Not the math, the mindset

Tall, grey-haired, and good-natured, math teacher Peter McIntosh is used to thinking about how to improve systems — both in and out of the classroom. Before coming to Unity, McIntosh redesigned operations procedures as an executive vice president at Charles Schwab. Back in 2010, when Unity tested incoming freshmen on basic algebra and arithmetic skills, the results were a wake-up call. McIntosh and David Castillo, Unity’s principal at the time, decided to take a closer look to find out what was causing the lackluster student performance.

“We decided it was time to ask a new question,” the educators wrote in a blog. “Are the academic and personal habits of students at the root of performance obstacles in math education?” The short answer was yes. But that was complicated by the fact that — based on their long experience with students in the classroom — they believed students’ bad study habits stemmed all the way back to kindergarten. The teachers understood that the longer bad habits go unaddressed, the harder they are to overcome. Still, they wanted to create a learning environment that builds good study habits.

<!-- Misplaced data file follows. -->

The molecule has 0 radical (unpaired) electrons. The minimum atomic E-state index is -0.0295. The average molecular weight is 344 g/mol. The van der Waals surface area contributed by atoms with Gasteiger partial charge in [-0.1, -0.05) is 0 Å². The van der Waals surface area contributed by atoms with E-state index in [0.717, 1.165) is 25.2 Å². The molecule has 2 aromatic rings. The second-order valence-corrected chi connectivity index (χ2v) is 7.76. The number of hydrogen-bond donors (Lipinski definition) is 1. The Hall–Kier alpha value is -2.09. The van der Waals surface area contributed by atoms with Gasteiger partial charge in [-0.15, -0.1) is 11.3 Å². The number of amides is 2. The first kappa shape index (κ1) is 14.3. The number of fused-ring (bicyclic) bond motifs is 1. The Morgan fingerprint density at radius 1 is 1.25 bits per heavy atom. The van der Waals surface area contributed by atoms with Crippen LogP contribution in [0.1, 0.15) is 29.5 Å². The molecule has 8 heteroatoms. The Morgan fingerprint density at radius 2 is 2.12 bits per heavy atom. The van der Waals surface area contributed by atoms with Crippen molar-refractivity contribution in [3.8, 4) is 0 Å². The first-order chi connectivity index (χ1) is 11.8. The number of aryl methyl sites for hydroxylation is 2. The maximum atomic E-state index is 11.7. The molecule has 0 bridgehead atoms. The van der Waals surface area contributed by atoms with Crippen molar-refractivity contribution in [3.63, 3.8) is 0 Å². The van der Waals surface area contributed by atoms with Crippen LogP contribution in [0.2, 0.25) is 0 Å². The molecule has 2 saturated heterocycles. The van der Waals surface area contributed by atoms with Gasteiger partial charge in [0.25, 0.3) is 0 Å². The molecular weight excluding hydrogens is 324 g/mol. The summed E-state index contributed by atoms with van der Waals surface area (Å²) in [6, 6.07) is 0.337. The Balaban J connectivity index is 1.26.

Shortly after McIntosh began analyzing students’ disappointing math results, he heard about Khan Academy’s foray into interactive curriculum.

Salman Khan’s online education juggernaut is quite possibly edtech’s most celebrated innovation. With a lofty goal of “changing education for the better by providing a free world-class education for anyone anywhere,” Khan Academy (according to its own statistics) reaches more than 10 million people a month with roughly 5,500 videos in which Khan (and a growing army of teachers) talk viewers through lessons in math, science, economics, social science, history, art, and more, sketching out handwritten notes on a digital blackboard along with more than 100,000 interactive exercises where students can practice their skills. Along with the many individuals who use it as an educational supplement, about 350,000 registered teachers — like McIntosh and fellow Unity math teacher Kallie Berg  — are using Khan Academy as part of their curriculum.